Outbreak of an invasive paropsine beetle in south-west Ireland: preference, performance and damage to Eucalyptus


Finbarr G. Horgan (corresponding author), Crop and Environmental Sciences Division, International Rice Research Institute, DAPO Box 7777, Metro Manila, Philippines.
E-mail: f.horgan@cgiar.org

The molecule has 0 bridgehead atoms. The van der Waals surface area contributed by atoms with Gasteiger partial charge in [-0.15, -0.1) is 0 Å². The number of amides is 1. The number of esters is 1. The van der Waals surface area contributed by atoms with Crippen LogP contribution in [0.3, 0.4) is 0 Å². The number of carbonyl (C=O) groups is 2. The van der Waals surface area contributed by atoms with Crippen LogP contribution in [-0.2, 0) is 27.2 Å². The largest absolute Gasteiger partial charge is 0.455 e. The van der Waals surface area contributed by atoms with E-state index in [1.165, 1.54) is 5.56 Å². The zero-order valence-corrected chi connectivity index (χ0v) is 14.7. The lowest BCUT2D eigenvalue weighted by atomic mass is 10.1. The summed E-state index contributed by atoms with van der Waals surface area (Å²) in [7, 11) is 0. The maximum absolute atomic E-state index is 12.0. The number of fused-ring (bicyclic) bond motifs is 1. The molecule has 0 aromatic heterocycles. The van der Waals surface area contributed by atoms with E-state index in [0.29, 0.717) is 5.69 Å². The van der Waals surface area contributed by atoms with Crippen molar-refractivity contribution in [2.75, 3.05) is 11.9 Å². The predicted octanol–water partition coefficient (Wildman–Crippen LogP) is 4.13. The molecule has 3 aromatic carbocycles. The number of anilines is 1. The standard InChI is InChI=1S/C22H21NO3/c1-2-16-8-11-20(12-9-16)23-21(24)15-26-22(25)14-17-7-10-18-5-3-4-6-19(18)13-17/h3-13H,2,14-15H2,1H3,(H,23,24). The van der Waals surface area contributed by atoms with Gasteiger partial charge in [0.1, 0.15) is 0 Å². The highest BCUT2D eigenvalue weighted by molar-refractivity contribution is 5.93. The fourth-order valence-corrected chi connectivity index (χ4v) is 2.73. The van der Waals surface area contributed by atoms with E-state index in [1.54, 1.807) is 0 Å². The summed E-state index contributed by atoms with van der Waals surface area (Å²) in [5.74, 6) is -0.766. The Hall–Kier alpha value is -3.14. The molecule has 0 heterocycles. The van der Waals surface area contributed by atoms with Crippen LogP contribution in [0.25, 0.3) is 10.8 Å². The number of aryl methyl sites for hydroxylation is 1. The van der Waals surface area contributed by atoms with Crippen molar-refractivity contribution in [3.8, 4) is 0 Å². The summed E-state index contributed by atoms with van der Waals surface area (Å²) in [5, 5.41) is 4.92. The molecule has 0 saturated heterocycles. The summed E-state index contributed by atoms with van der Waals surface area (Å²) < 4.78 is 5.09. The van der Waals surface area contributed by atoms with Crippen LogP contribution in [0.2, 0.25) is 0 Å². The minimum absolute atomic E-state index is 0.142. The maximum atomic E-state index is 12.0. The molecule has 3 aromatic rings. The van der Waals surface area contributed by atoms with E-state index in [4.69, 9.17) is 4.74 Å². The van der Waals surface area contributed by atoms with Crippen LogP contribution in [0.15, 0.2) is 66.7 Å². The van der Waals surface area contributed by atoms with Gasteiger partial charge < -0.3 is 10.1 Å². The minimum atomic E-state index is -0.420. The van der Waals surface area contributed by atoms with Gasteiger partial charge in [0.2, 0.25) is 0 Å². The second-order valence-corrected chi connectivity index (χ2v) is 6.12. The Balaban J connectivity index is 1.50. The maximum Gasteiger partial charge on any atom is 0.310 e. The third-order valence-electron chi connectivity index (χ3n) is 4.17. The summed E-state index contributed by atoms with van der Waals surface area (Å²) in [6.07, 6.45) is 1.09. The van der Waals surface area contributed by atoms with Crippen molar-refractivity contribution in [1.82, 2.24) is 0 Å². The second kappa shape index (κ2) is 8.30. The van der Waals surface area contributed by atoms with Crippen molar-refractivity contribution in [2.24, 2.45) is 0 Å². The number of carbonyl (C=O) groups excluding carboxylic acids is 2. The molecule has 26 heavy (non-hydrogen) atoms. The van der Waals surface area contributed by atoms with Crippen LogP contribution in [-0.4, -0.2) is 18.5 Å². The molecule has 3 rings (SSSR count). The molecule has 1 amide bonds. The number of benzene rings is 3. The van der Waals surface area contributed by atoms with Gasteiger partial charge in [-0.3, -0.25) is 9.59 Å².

An exotic, paropsine beetle –Paropsisterna nr. gloriosa Blackburn – occurred at high densities in south-west Ireland in 2007. In bioassays, adults and larvae fed on foliage from a variety of eucalypt species. Eggs and neonates occurred only in association with new foliage. Despite their ability to consume old foliage, adult beetles had a high preference for new leaves with low specific leaf weights (softer leaves). In choice tests, adults that depleted new foliage of their preferred host, moved to new foliage of a second host but not older foliage of the preferred host. A 2008 survey of southern Ireland indicated that P. nr. gloriosa was restricted to County Kerry, largely associated with foliage plantations in that county. The distribution of damage suggests that the initial spread of the beetle was facilitated by foliage-trade activities. Eucalyptus parvula L.A.S. Johnson & K.D. Hill was the most heavily damaged species at many plantations. Eucalyptus pulverulenta Sims and Eucalyptus cordata Labill. were highly resistant to the beetle as indicated by low levels of damage in the field and reduced fitness of larvae in feeding trials. Nevertheless, at the plantation with the highest overall levels of damage, adult beetles moved to feed on E. pulverulenta. A progressive dispersal from plantations also caused slight damage to neighbouring ornamental eucalypts. Clear preferences by P. nr. gloriosa for new foliage, irrespective of eucalypt species, suggests that pollarding – the removal of top branches to produce dense juvenile foliage – accelerated population build-up during 2007.